My wife recently commented on how long it has been since my last blog post. Surely too long. But much has happened in the interim including the packing and selling of our home in Cincinnati and the long and arduous journey to our new lives in rural Nova Scotia. Dreams are being fulfilled here and that can take up quite a bit of one's free time, i have found.
Nova Scotia has been a long time in coming for us so we are doing our best to hit the ground running despite all the small obstacles that have popped up in our way, such as finding and repairing a hidden, buried well before we could get running water along with all the numerous renovations we had hoped to accomplish before the first snow.
Though i am happy to report that i have already found some work with the South Shore weekly operated by LighthouseNOW. It is encouraging to get any work in my field this soon upon arrival and i hope that over time i can develop a diverse freelance clientele that will actually earn me the meager living i need to survive on the South Shore. I don't really need much to keep me going in paradise.
Of course, it is never all rainbows and unicorns in paradise and my very first assignment was to cover a political action opposing offshore oil rigs in the Nova Scotian waters. While the fishing industry has sharply declined over the past few decades it nevertheless remains economically important to the area, which is still the world's leading exporter of lobster. Tourism has also become increasingly important to the economy as hundreds of thousands come every year to visit the lush coastal splendours of the province. A major oil spill could therefore be devastating to the economic stability of the entire region. Polls seem to show that, by a small margin (55% opposed/44% for), most Nova Scotians understand these dangers and oppose the drilling while other believe the economic benefits of oil profits makes it worth the risk.
I am afraid i cannot provide any good online links to the published work. One of these images was used on the cover of the issue the week after this happened and a couple more were published in the next (this week's) issue. I am including others i submitted as well for a more complete telling of the story.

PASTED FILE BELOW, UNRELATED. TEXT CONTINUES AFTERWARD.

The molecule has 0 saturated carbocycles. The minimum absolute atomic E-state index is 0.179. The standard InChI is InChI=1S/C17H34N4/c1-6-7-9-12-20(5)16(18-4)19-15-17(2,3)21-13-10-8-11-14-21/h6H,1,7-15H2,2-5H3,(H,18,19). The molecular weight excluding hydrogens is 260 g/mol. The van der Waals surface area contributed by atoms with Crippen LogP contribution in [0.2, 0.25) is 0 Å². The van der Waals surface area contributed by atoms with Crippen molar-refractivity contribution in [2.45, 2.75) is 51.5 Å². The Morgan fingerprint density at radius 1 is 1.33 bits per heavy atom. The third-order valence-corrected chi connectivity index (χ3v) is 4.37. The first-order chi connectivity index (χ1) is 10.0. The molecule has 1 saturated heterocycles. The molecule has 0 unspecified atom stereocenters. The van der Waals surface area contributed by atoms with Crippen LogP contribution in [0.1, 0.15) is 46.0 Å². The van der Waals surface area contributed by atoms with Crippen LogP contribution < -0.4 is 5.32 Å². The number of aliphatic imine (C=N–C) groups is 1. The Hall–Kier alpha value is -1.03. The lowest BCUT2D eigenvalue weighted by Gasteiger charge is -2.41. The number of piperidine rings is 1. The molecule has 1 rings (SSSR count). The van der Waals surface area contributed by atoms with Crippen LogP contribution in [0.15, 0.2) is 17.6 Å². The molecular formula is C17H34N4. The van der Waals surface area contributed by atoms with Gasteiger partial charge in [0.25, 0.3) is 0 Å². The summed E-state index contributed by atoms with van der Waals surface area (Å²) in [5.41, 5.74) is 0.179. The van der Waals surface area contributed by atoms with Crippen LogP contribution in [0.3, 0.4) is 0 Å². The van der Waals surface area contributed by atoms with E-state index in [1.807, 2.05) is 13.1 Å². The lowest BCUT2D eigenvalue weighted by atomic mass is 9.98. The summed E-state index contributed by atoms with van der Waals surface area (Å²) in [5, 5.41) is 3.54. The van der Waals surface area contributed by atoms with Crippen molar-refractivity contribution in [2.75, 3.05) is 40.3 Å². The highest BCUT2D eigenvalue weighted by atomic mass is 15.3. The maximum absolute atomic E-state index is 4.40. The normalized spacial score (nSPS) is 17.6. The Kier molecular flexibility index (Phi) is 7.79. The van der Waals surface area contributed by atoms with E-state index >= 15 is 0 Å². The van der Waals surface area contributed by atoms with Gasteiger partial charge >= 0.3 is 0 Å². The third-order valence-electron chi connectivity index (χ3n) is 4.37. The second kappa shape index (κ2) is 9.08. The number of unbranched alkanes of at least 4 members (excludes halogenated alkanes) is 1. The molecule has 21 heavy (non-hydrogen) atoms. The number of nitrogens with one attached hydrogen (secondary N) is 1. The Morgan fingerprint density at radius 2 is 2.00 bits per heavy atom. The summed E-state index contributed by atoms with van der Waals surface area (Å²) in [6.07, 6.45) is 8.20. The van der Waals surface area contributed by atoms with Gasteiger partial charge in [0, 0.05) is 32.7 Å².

On Thursday, October 4, 2018 coastal touring companies and other concerned citizens staged a "peaceful paddling" at Mahone Bay to protest offshore drilling with a non-motorized flotilla of kayaks and paddle boards. More than a dozen kayaks took to the water from the Mahone Bay Civic Marina around 10am with touring companies Lunenburg Paddling Adventours, Cape LaHave Adventures, Pleasant Paddling and Candlebox Kayaking on hand to provide kayaks for participants without their own means of water transportation.
(click on images for an enlarged gallery view)
Anna Mallin of Lunnenburg steadies her boat as she prepares to be the first kayaker in the water.
Lillian Page of Cape Sable Island arranges signs for the flotilla.
The flotilla heads out into the bay.
The Raging Grannies sing songs as the flotilla takes to the bay.
Sarah Hrdlicka of Cape LaHave Adventures looks back at the flotilla from her paddle board.
Karl Marsters of Pleasant Paddling in Lunenburg takes his kayak out with one of his daugthers, Myra, on board.
Mike Taylor of Lunenburg Paddling Adventours finds himself at the center of the flotilla.
Callum Muise has the front paddle position in a tandem kayak with his mother, Colleen O’Neill.
Paul Pilon paddles in the flotilla.
Matt DeLong of Candlebox Kayaking in Shelburne take the lead position as the flotilla paddles back towards the marina.
Myra Marsters holds her sign up as her father paddles with the flotilla on Mahone Bay.
Paddlers make their way back towards the marina.
All Photos ©David Sorcher 2018